Farm work overshadows Golf 7.5 tee off

You might not have twigged, but the upgraded Golf has arrived, with important enhancements. So why isn’t VW making more noise?


DON’T read anything untoward into the updated edition of Volkswagen’s most important car making an especially low-key arrival here.

The local distributor for the refreshed Golf 7.5 range which brings an unaltered lineup but more standard spec, slight power increases for the performance petrol and diesel engines and modest pricing changes - of between $400 and $900 - has been quick to explain why there’s been less raa-raa than usual.

VW New Zealand, part of the Giltrap family-run European Motor Distributors’ stable, agrees it is a bit unusual that a car which in all previous formats has been worthy of a media launch has this time warranted nothing more than a media release.

However, it says the low-key approach doesn’t suggest lessened interest in pushing the Golf at a time when consumer swing toward crossovers and sports utilities, including their own Tiguan.

While acknowledging that the car has been sliding in local popularity – from 1592 units in 2013, to 1688 in 2014, 1377 in 2015 and 1306 last year – whereas Tiguan is ramping up, and is very much caught in the headlights of Dieselgate, the Auckland operation says these matters haven’t coloured the release strategy.

So what’s the cause? In one word: Fieldays.

Though tailored as an ag fest, the NZ national agricultural showcase kicking off at Mystery Creek, near Hamilton, on June 14 is also a new vehicle sales fest – mainly, unsurprisingly, for one tonne utes. Including the market’s current traydeck hero model, the V6 Amarok.

That rig gets priority – for now at least – over the Golf.

“It (the launch) has timed so close to Fieldays that we didn’t want to do anything before then. The planning for Fieldays from a manufacturer perspective is quite immense.”

This year’s is a big show for the V6 Amarok, the most powerful traydeck on sale, and accordingly that push has overshadowed the Golf launch.

Also, the spokesman said, there’s also the fact that what we’re seeing now is a mid-life facelift for a car that has been here for three years.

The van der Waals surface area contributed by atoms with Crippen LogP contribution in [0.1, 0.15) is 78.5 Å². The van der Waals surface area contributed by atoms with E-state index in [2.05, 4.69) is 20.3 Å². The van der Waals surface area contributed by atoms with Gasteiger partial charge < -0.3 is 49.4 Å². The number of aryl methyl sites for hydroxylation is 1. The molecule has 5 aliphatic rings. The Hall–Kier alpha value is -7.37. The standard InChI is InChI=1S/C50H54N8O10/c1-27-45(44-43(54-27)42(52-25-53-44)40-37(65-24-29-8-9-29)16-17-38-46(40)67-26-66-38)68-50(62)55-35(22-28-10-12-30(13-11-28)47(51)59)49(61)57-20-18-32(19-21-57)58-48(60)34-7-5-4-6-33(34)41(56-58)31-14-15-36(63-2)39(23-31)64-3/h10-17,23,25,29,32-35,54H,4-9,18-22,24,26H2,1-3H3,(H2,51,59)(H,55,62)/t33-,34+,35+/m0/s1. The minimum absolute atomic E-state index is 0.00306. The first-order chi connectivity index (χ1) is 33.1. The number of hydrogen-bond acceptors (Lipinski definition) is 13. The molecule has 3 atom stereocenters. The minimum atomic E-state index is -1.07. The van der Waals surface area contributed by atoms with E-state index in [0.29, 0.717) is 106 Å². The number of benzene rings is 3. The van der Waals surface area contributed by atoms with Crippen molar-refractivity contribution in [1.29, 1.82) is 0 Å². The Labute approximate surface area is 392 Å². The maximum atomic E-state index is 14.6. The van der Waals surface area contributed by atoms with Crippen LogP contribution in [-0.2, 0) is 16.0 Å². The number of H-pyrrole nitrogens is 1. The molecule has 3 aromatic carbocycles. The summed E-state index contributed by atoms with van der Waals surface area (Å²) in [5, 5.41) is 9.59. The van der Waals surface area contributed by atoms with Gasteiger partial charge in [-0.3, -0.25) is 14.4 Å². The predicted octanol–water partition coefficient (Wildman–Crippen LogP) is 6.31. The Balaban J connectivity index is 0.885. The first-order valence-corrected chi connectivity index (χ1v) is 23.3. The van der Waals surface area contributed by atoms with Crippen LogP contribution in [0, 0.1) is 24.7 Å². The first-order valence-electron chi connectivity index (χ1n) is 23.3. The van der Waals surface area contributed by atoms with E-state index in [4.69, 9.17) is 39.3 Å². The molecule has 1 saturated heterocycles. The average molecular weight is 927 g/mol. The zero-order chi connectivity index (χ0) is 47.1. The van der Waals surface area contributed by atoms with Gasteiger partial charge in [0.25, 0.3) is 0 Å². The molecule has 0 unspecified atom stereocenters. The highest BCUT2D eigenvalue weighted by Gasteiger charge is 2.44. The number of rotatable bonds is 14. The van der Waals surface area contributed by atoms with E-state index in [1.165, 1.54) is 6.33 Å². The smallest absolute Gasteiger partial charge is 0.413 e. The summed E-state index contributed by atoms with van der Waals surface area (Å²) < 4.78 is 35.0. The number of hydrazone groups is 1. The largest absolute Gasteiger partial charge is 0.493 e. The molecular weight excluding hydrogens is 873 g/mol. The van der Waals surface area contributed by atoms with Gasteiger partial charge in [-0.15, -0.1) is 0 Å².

The lineup starts with Comfortline, then climbs through Highline, R-Line, GTi and R grades, with a price span starting at $33,990 for a 92kW 1.4-litre manual Comfortline hatch and topping out with the $75,390 direct shift gearbox-fitted Golf R hatch with a performance 2.0-litre petrol now pushing out 228kW, a 7W increase.

The R-Line, GTi (now with 169kW, also a 7kW climb) and Golf R climb in price by $400; the grade taking the $900 hit is Highline, which represents in 110kW 1.4 TSI petrol hatch and wagon and 110kW 2.0-litre (up 8kW) turbodiesel hatch formats. These now respectively cost $40,890, $42,890 and $43,390.

Even market interest in diesel hatches has waned, VW NZ is keeping that engine. “We think our lineup still works well for us,” the brand spokesman said.

There’s expectation that this year’s volume will be on par with the 2016 count.

“The private market for that segment is down around 15 percent and we are finding that the SUV sector keeps on booming.

“Obviously it is hard when the segment declines but we have added some good features to the car.”

On that subject, every model now has front assist and lane assist and a new eight-inch touchscreen, though a 9.2-inch screen with gesture control is optional. There are also five new colours.

This means the base Golf features as standard autonomous emergency braking, dual zone air con, sat nav, App-Connect and Bluetooth, rearview camera, LED tail-lights and daytime running lights, driver fatigue detection system, multi-collision braking system and 17-inch alloy wheels. 

The line is still incomplete. One notable addition later this year will be the wholly battery-driven e-Golf, VW’s first fully electric car and the forerunner of a fossil fuel-exempt drive that will step up further in 2020, when the similar-sized but futuristic-looking I.D. comes into production.

The e-Golf runs with the latest 36kWh battery that will enable a genuine operating range of around 230km.

Evaluation vehicles for demonstration are set to land within eight-10 weeks, but the car won’t be on sale until later in the year.

“Those first cars, around half a dozen, will hit us around July-August and will effectively be used for testing and some corporate trials. We do hope to have it (on sale) in greater numbers before the end of the year.”

Price? “We’re still in final negotiations. We’re very close to being locked in and we’re keen to resolve this because, as you can imagine, we have fleets that are very, very interested in this car.”

The Golf GTE, a plug-in hybrid version with the same 110kW 1.4-litre petrol and 75kW electric running gear as the A3 e-tron from sister brand Audi that has been on sale here for two years is no longer being considered, the spokesman said.

“We don’t see a demand for the GTE at this stage. It would effectively be based in regard to specification on the GTi and the added drivetrain complexity would just price it out of the market.”